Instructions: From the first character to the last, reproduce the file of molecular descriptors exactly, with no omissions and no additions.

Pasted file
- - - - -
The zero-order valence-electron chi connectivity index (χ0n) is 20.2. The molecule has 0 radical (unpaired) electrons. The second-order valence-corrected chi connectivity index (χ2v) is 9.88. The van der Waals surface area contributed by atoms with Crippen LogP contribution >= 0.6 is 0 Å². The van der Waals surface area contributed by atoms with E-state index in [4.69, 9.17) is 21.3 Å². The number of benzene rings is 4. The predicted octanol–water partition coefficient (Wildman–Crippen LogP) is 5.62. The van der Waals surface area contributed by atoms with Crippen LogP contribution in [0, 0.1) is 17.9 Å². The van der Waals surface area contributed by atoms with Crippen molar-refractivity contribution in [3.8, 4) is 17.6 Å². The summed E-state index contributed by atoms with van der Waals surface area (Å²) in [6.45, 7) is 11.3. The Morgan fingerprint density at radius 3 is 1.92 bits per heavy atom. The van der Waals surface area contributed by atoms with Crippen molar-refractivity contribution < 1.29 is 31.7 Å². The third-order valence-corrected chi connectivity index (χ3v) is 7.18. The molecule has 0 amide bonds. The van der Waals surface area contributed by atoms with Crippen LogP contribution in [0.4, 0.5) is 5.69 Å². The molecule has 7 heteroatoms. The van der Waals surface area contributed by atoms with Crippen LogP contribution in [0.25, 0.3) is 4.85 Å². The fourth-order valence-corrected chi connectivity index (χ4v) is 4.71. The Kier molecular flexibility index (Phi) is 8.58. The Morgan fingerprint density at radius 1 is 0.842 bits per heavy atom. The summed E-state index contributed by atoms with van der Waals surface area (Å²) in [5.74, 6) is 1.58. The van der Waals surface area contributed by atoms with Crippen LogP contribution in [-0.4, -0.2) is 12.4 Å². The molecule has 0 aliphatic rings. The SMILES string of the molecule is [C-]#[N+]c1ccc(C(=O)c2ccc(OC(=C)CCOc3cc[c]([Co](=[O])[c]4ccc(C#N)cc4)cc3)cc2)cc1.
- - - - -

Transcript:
The zero-order valence-electron chi connectivity index (χ0n) is 20.2. The molecule has 0 radical (unpaired) electrons. The second-order valence-corrected chi connectivity index (χ2v) is 9.88. The van der Waals surface area contributed by atoms with Crippen LogP contribution >= 0.6 is 0 Å². The van der Waals surface area contributed by atoms with E-state index in [4.69, 9.17) is 21.3 Å². The number of benzene rings is 4. The predicted octanol–water partition coefficient (Wildman–Crippen LogP) is 5.62. The van der Waals surface area contributed by atoms with Crippen LogP contribution in [0, 0.1) is 17.9 Å². The van der Waals surface area contributed by atoms with Crippen molar-refractivity contribution in [3.8, 4) is 17.6 Å². The summed E-state index contributed by atoms with van der Waals surface area (Å²) in [6.45, 7) is 11.3. The Morgan fingerprint density at radius 3 is 1.92 bits per heavy atom. The van der Waals surface area contributed by atoms with Crippen molar-refractivity contribution < 1.29 is 31.7 Å². The third-order valence-corrected chi connectivity index (χ3v) is 7.18. The molecule has 0 amide bonds. The van der Waals surface area contributed by atoms with Crippen LogP contribution in [0.4, 0.5) is 5.69 Å². The molecule has 7 heteroatoms. The van der Waals surface area contributed by atoms with Crippen LogP contribution in [0.25, 0.3) is 4.85 Å². The fourth-order valence-corrected chi connectivity index (χ4v) is 4.71. The Kier molecular flexibility index (Phi) is 8.58. The Morgan fingerprint density at radius 1 is 0.842 bits per heavy atom. The summed E-state index contributed by atoms with van der Waals surface area (Å²) in [5.74, 6) is 1.58. The van der Waals surface area contributed by atoms with Crippen LogP contribution in [-0.4, -0.2) is 12.4 Å². The molecule has 0 aliphatic rings. The SMILES string of the molecule is [C-]#[N+]c1ccc(C(=O)c2ccc(OC(=C)CCOc3cc[c]([Co](=[O])[c]4ccc(C#N)cc4)cc3)cc2)cc1.